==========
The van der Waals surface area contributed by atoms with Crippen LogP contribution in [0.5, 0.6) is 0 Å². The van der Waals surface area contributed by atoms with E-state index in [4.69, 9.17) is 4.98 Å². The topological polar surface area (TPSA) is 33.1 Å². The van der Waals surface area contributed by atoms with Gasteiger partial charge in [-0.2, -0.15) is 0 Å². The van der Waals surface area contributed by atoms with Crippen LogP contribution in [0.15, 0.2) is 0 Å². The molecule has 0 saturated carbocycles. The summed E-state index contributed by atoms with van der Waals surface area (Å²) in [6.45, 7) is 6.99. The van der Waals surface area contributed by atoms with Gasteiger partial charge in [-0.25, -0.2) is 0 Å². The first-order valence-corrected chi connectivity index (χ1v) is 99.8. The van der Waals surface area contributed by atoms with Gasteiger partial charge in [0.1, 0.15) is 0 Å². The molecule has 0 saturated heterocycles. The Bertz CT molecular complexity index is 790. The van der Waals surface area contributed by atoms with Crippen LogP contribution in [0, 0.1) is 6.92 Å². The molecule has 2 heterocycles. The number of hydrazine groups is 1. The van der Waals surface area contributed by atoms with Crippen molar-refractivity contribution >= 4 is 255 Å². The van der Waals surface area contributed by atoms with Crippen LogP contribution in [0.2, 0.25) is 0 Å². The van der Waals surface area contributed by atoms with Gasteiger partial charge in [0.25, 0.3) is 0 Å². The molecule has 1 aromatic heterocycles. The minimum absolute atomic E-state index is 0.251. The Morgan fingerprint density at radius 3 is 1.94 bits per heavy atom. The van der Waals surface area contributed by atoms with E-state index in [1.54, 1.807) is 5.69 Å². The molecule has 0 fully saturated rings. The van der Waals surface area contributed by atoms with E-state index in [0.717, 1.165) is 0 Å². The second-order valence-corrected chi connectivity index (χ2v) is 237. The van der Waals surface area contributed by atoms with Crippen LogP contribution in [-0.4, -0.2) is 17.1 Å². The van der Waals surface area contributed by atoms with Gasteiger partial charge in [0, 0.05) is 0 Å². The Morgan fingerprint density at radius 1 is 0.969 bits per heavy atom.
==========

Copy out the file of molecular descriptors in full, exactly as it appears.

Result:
The van der Waals surface area contributed by atoms with Crippen LogP contribution in [0.5, 0.6) is 0 Å². The van der Waals surface area contributed by atoms with E-state index in [4.69, 9.17) is 4.98 Å². The topological polar surface area (TPSA) is 33.1 Å². The van der Waals surface area contributed by atoms with Gasteiger partial charge in [-0.2, -0.15) is 0 Å². The van der Waals surface area contributed by atoms with Crippen LogP contribution in [0.15, 0.2) is 0 Å². The molecule has 0 saturated carbocycles. The summed E-state index contributed by atoms with van der Waals surface area (Å²) in [6.45, 7) is 6.99. The van der Waals surface area contributed by atoms with Gasteiger partial charge in [-0.25, -0.2) is 0 Å². The first-order valence-corrected chi connectivity index (χ1v) is 99.8. The van der Waals surface area contributed by atoms with Gasteiger partial charge in [0.1, 0.15) is 0 Å². The molecule has 0 saturated heterocycles. The Bertz CT molecular complexity index is 790. The van der Waals surface area contributed by atoms with Crippen LogP contribution in [0, 0.1) is 6.92 Å². The molecule has 2 heterocycles. The number of hydrazine groups is 1. The van der Waals surface area contributed by atoms with Crippen molar-refractivity contribution >= 4 is 255 Å². The van der Waals surface area contributed by atoms with Crippen LogP contribution in [0.2, 0.25) is 0 Å². The van der Waals surface area contributed by atoms with Gasteiger partial charge in [0.25, 0.3) is 0 Å². The molecule has 1 aromatic heterocycles. The minimum absolute atomic E-state index is 0.251. The Morgan fingerprint density at radius 3 is 1.94 bits per heavy atom. The van der Waals surface area contributed by atoms with E-state index in [1.54, 1.807) is 5.69 Å². The molecule has 0 fully saturated rings. The van der Waals surface area contributed by atoms with E-state index in [0.717, 1.165) is 0 Å². The second-order valence-corrected chi connectivity index (χ2v) is 237. The van der Waals surface area contributed by atoms with Crippen LogP contribution in [-0.4, -0.2) is 17.1 Å². The van der Waals surface area contributed by atoms with Gasteiger partial charge in [0, 0.05) is 0 Å². The Morgan fingerprint density at radius 1 is 0.969 bits per heavy atom.